As our dependence on IT increases it becomes a more attractive target, so a well protected IT-infrastructure will be an absolute necessity in the near future. To be able to build a secure infrastructure, we need a hardware foundation that we can trust. We simply don't have that today!

Shakti sounds like it can be the foundation we need, I very much hope so.

if you haven't seen it: https://www.youtube.com/watch?v=PLJJY5UFtqY

He's a security expert working for Google. Here he is explaining just how bad the situation is.

here he talks about lack of trustable CPU:s https://youtu.be/JCa3PBt4r-k?t=7m22s

Thank you for all the efforts. I am interested in MCU synthesis on FPGAs and this is a really interesting project.

I just have one request though. If you are interested in Makers taking interest in your project please make sure your documentation is top quality. Also try to provide cheap dev boards so that the community can provide Linux or some RTOS port. I being in India it would help immensely if you have your dev resources at lower costs(FPGAs which I really doubt but dev boards with your processor, yes) so that people like me can help you with some OS ports. You can also follow the route of Adapteva Inc which can provide you with a template of good quality product (i.e. Good documentation, source code etc).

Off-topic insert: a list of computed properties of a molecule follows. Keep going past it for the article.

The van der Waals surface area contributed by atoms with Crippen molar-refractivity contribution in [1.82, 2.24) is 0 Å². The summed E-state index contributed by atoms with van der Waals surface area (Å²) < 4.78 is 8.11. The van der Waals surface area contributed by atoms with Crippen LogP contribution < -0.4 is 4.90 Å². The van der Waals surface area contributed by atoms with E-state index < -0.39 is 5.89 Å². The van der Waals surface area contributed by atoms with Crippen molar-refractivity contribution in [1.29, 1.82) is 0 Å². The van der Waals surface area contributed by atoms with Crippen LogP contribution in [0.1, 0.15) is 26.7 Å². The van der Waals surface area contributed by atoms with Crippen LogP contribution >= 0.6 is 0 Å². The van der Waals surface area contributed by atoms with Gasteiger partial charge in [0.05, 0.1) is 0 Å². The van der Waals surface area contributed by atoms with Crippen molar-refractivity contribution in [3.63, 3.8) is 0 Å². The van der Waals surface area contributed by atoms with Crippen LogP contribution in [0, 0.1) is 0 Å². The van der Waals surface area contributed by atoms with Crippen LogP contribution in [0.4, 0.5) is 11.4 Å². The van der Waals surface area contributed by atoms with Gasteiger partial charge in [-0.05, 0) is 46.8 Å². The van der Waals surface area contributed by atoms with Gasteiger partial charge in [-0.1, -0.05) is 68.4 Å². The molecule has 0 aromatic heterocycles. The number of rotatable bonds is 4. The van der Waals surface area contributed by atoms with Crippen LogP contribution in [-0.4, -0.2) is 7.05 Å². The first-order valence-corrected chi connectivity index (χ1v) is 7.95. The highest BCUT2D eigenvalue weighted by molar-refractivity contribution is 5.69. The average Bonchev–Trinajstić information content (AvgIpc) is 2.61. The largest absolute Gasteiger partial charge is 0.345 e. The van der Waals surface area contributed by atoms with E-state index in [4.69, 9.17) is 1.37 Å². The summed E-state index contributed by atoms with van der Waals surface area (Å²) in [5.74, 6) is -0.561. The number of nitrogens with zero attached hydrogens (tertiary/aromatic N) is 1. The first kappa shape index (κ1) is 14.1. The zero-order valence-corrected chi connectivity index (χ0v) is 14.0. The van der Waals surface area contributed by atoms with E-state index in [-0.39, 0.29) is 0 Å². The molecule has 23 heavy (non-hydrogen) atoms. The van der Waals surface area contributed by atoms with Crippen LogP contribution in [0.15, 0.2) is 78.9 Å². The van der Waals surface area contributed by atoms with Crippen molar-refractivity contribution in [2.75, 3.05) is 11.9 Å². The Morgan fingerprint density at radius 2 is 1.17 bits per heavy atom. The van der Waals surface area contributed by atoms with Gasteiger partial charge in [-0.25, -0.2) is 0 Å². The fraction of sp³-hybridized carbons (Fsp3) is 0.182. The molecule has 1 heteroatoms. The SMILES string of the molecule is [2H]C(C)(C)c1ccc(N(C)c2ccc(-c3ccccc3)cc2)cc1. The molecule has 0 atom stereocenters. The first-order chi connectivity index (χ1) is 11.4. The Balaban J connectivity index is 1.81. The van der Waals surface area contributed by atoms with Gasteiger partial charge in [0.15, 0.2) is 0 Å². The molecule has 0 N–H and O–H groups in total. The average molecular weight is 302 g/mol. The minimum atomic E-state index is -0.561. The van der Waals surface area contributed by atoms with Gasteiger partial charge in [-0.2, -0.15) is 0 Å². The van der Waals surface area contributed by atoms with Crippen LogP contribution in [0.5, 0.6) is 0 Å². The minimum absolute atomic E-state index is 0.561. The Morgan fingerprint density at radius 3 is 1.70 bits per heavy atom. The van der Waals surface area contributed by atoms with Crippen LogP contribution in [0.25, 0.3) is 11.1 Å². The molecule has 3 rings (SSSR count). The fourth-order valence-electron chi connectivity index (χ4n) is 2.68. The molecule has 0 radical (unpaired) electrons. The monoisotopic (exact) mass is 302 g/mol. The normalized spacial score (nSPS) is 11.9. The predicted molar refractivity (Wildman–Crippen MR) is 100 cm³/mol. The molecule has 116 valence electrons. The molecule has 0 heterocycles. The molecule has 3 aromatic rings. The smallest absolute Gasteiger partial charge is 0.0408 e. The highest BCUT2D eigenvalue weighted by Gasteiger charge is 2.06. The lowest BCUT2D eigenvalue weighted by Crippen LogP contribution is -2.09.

I am very much interested in the maker community and would certainly do whatever it takes to engage that segment. Doc is th Achilles heel of efforts like ours and we intend to address that. Our code for example is extremely well commented and structured.We have 20 character variable names !We work with Xilinx, Altera and Microsemi and will target low cost dev boards but more importantly also tapeout ASICs for arduino boards.But first need to focus on our tapeouts.